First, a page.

2 11-1 What are dominant and recessive alleles? Dominant alleles are the form of an allele whose trait always shows up if it is present; Recessive alleles are the form of an allele whose trait only shows up when the dominant allele is not present.For plant Tallness:TT Tt tt
3 11-12. What is segregation? What happens to alleles during segregation? Segregation is the separation of paired alleles; The alleles are sepatated during the formation of gametes with the result that each gamete only carries a single allele from the original pair.
4 11-13. What did Mendel conclude determines biological inheritance? Mendel’s first conclusion was that biological inheritance is determined by factors that are passed from one generation to the next. Today, scientists call the chemical factors that determine traits genes.
5 11-14. Describe how Mendel cross-pollinated pea plants. Mendel cut away the the male parts of one flower, then dusted it with pollen from another flower.
6 11-15. Why did only about one fourth of Mendel’s F2 plants exhibit the recessive trait? Only one fourth of the possible gamete combinations did not have a dominant allele.
7 11-16. Critical Thinking: Why were true-breeding pea plants important for Mendel’s experiments? True-breeding pea plants have two identical alleles for a gene, so in a genetic cross each parent contributed only one form of a gene, making inheritance patterns more detectable.
8 11-2How are the principles of probability used to predict the outcomes of genetic crosses?The way in which the alleles segregate is random, and probability allows the calculation of the likelihood that a particular allele combination will occur in offspring.
9 11-22. How are Punnett squares used? To predict and compare the genetic variations that will result from a cross. 3. What is probability? The likelihood that a particular event will occur.
10 11-24. Define the terms genotype and phenotype. Genotype refers to the actual alleles present for a trait or the genetic makeup. Phenotype refers to the visible expression of the alleles, or the physical characteristics.
11 11-25. Critical Thinking: An F1 plant that is homozygous for shortness is crossed with a heterozygous F1 plant. What is the probability that a seed from the cross will produce a tall plant?tTTttt
12 11-3 Explain what independent assortment means. During gamete formation, pairs of alleles for different traits segregate, or separate, independently of one another.
13 11-32. Describe two inheritance patterns besides simple dominance. Incomplete dominance- cases in which one allele is not completely dominant over another. Codominance- in which both alleles contribute to the phenotype. Multiple alleles- cases in which genes have more than two possible alleles. Polygenic traits- traits that are produced through the interaction of several genes.
14 11-33. What is the difference between incomplete dominance and codominance? In incomplete dominance, two alleles combine their effects to produce a single in-between phenotype. In codominance, each allele is expressed in the offspring.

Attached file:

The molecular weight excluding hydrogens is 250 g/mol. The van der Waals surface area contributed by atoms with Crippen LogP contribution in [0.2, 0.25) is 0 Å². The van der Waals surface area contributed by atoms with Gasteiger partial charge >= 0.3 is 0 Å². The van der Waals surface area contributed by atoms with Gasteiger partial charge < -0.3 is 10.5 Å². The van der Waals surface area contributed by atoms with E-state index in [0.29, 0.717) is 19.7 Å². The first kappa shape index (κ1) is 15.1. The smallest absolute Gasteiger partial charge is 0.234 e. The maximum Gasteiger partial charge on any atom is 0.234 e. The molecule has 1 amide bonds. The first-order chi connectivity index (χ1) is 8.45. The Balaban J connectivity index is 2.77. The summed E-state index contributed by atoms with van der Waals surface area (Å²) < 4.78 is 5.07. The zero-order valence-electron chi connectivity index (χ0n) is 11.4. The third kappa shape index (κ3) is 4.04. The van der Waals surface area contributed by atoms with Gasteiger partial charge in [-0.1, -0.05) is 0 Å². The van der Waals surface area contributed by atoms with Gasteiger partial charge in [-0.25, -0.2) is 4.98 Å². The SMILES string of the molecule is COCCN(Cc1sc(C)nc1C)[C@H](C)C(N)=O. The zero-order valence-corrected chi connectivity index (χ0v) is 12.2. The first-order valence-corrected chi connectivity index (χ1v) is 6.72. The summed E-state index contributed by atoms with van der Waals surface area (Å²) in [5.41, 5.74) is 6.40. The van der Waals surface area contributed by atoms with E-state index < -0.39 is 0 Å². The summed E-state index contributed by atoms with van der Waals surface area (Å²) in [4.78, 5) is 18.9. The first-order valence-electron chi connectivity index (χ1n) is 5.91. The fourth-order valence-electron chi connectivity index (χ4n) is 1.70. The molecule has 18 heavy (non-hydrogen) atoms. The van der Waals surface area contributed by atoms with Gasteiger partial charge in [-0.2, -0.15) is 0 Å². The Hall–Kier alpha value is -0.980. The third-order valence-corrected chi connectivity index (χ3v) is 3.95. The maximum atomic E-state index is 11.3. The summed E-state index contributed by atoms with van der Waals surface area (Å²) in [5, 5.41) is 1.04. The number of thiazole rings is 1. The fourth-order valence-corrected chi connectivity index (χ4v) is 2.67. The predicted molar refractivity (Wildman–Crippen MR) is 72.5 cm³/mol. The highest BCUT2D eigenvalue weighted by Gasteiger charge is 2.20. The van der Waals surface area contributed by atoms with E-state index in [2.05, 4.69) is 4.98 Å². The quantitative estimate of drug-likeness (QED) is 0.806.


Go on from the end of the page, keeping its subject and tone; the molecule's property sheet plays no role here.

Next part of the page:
15 11-34. Why are fruit flies an ideal organism for genetic research? They are small, easy to keep in the laboratory, and produce large numbers of offspring in a short period of time.
16 11-35. Critical Thinking: A geneticist studying coat color in animals crosses a male rabbit having the genotype CC with a female rabbit having genotype Ccch. The geneticist then crosses a ccch male with a Ccc female. In which of the two crosses are the offspring more likely to show greater genetic variation?
17 11-3 review of multiple alleles Full Color: CC, Ccch, Cch, or Cc Chinchilla: cchch, cchcch, or cchc Himalayan chc or chch Albino: cc Each individual only has two alleles. More than two alleles exist within the population.
18 11-3Answer to #5 The offspring in the 2nd cross will show greater variation because 100 percent of the offspring from the first cross (CC x Ccch) will be full color.
19 11-4 Describe the main results of meiosis. From the original cell, Four haploid cells are formed that are genetically different from one another.2. What are the principle differences between mitosis and meiosis?Mitosis produced two genetically identical diploid cells; Meiosis produces four genetically different haploid cells.
20 11-43. What do the terms diploid and haploid mean? Diplod = two sets of chromosomes Hapolid = one set of chromosomes 4. What is crossing over? Homologous chromosomes pair up and form tetrads, which may exchange portions of their chromatids, resulting in the exchange of alleles between the homologous chromosomes.
21 11-45. Critical Thinking: In human cells, 2N= 46. How many chromosomes would you expect to find in a sperm cell? In an egg cell? In a white blood cell? Explain. Both sperm and egg cells have 23 chromosomes because they are gametes. A white blood cell has 46 chromosomes because it is a diploid body cell.
22 11-5How does the principle of independent assortment apply to chromosomes?It is the chromosomes that assort independently, not individual genes.
23 11-52. What are gene maps, and how are they produced? A gene map shows the relative locations of genes on a chromosome. The frequency of crossing-over between genes is used to produce a map of distances between genes.
24 11-53. How does crossing-over make gene mapping possible? The farther apart two genes are, the more likely they are to be separated during a crossover in Meiosis. Therefore, the frequency of crossing-over is equal to the distance between two genes.
25 11-54. Critical Thinking: If two genes are on the same chromosome but usually assort independently, what does that tell you about how close together they are? The two genes are located very far apart from each other.
26 Exit TicketTake out a clean sheet of notebook paper. Put away any notes/ textbook. **No talking or sharing answers